But after that minor triumph, Carlton’s inconsistency – we managed four wins and four losses with margins of 50 points or more in 1983 – condemned the Blues to a fifth-place finish, and a 33-point Elimination Final defeat by Essendon. Carlton’s brave attempt at three flags in a row had failed, but at least there was some consolation for the Dominator a few weeks later, when he was a deserving winner of his first club Best & Fairest award.

Mike Fitzpatrick retired after the 1983 season, and Johnston knocked back a big offer from Collingwood to take on the role of the Blues’ next captain. He held the post for two years while Carlton continued as a regular finals contender, but couldn’t progress past the Semi-Finals. In 1986 he relinquished leadership of the team to Mark Maclure, just as Carlton announced an agreement to swap coaches with Fitzroy. After five seasons and two flags with the Blues, David Parkin went to Brunswick St, and three-time Carlton Premiership player Robert Walls returned to Princes Park to take the reins of a team very much still in flag contention.

With his playing list strengthened by the likes of Craig Bradley, Stephen Kernahan, Peter Motley, Mil Hanna, Jon Dorotich and others, Walls took the Blues into yet another Grand Final in his debut year, only to run into a committed Hawthorn team that struck back from its Second Semi-Final defeat by the Blues in the best possible way. With their full-forward Jason Dunstall rampant, the spirited Hawks triumphed by 42 points. A fortnight later, Johnston won his second club Best and Fairest in a tie with star South Australian recruit Craig Bradley.

Happily for Carlton, revenge on the Hawks wasn’t long in coming. Under new captain Stephen Kernahan, the Blues marched into the 1987 finals on top of the ladder, and firmed into Premiership favouritism with another 15-point second Semi-Final win over the gang from Glenferrie. When Hawthorn beat Melbourne (with a goal after the siren) in the Preliminary Final, it set up a rematch of the previous years’ flag decider.

Construction works at the MCG restricted the ’87 Grand Final crowd to just under 93,000, on a day that saw the temperature soar past 30 degrees. Even before the first bounce, those fans were treated to yet another sensational opening quarter from the Dominator. Ruck-roving to Justin Madden, he was given a free kick when he pointed out to the umpires that Hawthorn had too many men inside the centre square. A minute later, he goaled from a free kick, then was reported for high contact when he crashed through Hawthorn’s rugged wingman, Robert DiPierdomenico. Next, he ran onto a spillage at half-forward and launched a long bomb that sailed through for his second goal – giving the Blues some real momentum. Hawthorn fought their way back into contention at half time, but the fresher, fitter Blues handled the tough conditions better after that, and ran out 33-point winners. Carlton’s centre half-back David Rhys-Jones won the Norm Smith Medal, and Wayne Johnston joined a select group of four-time Premiership players for the Blues.

The Carlton-Hawthorn rivalry continued into 1988. Hawthorn were minor Premiers, ahead of Collingwood, Carlton, West Coast and Melbourne. In the first week of the business end of the season, Carlton thrashed Collingwood in the Qualifying Final at the MCG. Playing in the centre, Johnston beat three opponents and was clearly Best on Ground.

Next up, the Blues faced Hawthorn in the second semi on a wet and windy day at Waverley – and Wayne Johnston’s finals campaign ended with a massive hit from Hawthorn’s Gary Ayres. Johnno left the field with three broken ribs, and the Hawks ran out winners by 21 points. Without their Dominator, the Blues suffered a shock loss to Melbourne in the following week’s Preliminary Final, ending the year in bitter disappointment.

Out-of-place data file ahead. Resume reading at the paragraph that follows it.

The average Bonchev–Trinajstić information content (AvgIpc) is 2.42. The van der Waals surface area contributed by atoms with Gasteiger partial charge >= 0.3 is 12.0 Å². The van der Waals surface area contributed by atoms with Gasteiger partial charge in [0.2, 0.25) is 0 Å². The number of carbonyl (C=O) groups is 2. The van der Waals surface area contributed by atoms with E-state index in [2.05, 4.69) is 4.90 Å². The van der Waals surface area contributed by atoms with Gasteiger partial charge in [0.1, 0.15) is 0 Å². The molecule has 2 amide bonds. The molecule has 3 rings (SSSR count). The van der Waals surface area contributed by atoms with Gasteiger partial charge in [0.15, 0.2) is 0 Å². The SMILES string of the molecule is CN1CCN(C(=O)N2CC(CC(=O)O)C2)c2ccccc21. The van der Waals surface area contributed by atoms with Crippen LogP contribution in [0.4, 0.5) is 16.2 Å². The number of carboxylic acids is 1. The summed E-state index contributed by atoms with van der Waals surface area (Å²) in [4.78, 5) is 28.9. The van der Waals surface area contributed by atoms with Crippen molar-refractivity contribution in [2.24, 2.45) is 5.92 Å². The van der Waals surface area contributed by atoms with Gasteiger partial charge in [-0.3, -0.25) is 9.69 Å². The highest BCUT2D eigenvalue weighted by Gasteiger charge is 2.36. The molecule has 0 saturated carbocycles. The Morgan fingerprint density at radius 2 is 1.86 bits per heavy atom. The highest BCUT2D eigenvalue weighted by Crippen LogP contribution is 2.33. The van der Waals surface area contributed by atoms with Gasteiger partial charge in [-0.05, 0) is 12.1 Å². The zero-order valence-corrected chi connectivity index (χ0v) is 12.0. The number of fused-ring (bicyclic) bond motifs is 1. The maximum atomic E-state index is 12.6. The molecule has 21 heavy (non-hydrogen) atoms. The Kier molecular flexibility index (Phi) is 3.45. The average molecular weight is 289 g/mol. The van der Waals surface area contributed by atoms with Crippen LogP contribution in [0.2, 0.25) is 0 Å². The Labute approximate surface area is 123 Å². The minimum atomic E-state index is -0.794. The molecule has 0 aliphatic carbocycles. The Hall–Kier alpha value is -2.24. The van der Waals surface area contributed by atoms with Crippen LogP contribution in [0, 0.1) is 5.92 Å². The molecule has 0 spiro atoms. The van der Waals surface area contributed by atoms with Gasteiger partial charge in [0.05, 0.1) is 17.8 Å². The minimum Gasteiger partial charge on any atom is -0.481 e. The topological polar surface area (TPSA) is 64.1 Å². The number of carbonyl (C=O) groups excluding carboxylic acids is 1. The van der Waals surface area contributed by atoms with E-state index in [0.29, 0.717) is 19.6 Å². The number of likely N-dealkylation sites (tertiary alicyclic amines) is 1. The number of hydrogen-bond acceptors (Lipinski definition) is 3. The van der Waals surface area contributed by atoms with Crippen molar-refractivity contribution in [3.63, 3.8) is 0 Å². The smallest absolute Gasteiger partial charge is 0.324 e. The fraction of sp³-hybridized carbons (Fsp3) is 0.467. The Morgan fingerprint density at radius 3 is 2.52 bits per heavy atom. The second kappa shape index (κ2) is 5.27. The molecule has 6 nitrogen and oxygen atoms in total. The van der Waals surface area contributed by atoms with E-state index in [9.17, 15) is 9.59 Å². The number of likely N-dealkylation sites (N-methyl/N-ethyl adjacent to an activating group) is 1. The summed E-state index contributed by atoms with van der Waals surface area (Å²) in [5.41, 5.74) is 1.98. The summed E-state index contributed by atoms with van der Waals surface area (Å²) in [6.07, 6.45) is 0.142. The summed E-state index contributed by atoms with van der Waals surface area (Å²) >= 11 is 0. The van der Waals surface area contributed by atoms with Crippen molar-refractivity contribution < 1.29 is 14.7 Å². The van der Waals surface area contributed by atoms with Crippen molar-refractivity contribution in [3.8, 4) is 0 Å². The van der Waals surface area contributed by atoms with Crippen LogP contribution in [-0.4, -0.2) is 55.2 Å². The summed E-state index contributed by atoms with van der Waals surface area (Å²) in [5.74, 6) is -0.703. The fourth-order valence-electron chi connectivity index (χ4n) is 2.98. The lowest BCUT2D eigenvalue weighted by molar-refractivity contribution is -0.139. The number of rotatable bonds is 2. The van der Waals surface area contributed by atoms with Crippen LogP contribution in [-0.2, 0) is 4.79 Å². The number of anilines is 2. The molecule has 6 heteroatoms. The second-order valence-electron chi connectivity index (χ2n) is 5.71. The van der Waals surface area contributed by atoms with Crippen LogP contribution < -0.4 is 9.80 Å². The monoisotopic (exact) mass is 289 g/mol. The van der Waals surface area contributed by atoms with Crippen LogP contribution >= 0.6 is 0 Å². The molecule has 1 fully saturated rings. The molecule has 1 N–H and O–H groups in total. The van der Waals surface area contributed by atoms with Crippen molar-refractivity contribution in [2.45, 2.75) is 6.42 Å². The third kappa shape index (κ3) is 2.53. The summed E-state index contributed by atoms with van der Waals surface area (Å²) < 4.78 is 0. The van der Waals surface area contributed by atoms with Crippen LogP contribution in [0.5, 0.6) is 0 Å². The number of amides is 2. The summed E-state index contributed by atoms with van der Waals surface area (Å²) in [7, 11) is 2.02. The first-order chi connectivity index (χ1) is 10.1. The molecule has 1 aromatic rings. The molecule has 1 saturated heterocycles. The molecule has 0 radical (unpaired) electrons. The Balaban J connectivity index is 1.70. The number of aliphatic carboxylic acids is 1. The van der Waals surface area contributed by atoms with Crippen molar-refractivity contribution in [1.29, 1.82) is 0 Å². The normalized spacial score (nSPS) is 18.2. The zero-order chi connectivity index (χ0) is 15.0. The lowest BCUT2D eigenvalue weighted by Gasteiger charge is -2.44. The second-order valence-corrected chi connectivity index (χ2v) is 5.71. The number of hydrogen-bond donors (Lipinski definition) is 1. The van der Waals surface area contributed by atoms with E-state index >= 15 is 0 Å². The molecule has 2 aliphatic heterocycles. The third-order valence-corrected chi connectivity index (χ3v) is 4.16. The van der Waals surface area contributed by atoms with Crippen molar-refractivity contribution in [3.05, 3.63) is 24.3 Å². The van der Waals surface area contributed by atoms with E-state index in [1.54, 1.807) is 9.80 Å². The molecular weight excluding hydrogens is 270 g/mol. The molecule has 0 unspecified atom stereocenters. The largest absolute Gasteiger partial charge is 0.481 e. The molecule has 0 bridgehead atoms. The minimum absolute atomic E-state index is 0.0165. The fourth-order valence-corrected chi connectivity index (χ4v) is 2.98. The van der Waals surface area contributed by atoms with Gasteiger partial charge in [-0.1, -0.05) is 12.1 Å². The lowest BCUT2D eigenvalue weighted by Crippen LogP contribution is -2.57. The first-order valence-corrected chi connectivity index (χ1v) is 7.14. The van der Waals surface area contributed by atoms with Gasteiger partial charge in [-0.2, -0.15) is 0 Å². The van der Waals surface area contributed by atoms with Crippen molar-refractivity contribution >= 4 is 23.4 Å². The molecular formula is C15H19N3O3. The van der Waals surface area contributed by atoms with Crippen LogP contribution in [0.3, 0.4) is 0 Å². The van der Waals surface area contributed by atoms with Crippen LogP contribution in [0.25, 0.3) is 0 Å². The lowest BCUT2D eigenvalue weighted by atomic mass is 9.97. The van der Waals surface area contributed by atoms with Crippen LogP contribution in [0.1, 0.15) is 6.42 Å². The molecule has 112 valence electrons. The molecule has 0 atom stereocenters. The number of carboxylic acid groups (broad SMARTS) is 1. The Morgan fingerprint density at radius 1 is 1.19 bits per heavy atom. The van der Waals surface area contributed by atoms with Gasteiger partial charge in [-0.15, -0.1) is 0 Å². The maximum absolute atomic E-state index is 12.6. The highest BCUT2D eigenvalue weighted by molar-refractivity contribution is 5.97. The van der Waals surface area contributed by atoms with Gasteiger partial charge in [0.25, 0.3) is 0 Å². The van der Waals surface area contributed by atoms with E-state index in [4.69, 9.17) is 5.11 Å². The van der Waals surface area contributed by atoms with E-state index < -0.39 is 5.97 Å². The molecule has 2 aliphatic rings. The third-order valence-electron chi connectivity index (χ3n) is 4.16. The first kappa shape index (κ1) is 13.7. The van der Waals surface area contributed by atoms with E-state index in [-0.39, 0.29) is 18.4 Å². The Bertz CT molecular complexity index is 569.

Although there were ongoing concerns about his fitness, Johnston saddled up for his eleventh season in 1989. Carlton began the year with successive losses to Footscray and St Kilda, before making the trek down the Western Highway to Geelong in mid-April. Early in that match, Johnston was lined up and ironed out again – this time, by Gary Ablett. His ribcage suffered further damage, and he missed another five weeks.

Johnno didn’t make it back until the round eight match against Collingwood, at Waverley in late May. Heavily strapped and playing in defence, he bolstered a team that obviously lacked passion, and lost by five goals. By June, Carlton’s committee had lost confidence in Robert Walls, and sacked him halfway through his third year. Alex Jesaulenko then stepped back into the coaching role he had vacated a decade earlier. In mid-July, Johnston succumbed to his injuries, and didn’t play a senior match again that year.

The Dominator soldiered on into 1990, but by mid-season it was obvious that age and wear had taken their toll on his battered body. Eventually, Carlton’s match committee took the unenviable step of telling him that his time was up, and one of the great Navy Blue careers ended in round 18 at the Western Oval in August. Carlton handed the Bulldogs a 31-point defeat that day, in an appropriate farewell to a champion. Simon Minton-Connell starred for the Blues with eight goals, while Johnno showed flashes of his class and was named among his team’s best players one last time.

Often described as Carlton’s greatest-ever finals performer, Wayne Johnston collected even more accolades in the years after his retirement. Following on from his four Premierships as a player, two Best and Fairest awards and two seasons as captain of the Blues, he represented Victoria three times in interstate matches, and was an All Australian in 1987.

He was elected to the Carlton Hall of Fame in 1991. At the end of the decade, he was selected on a half-forward flank in Carlton’s Team of the Century, and is one of an elite group of just ten great players so far named as Legends of the Carlton Football Club. Perhaps his career was summed up best by David Parkin, who once said of the Dominator;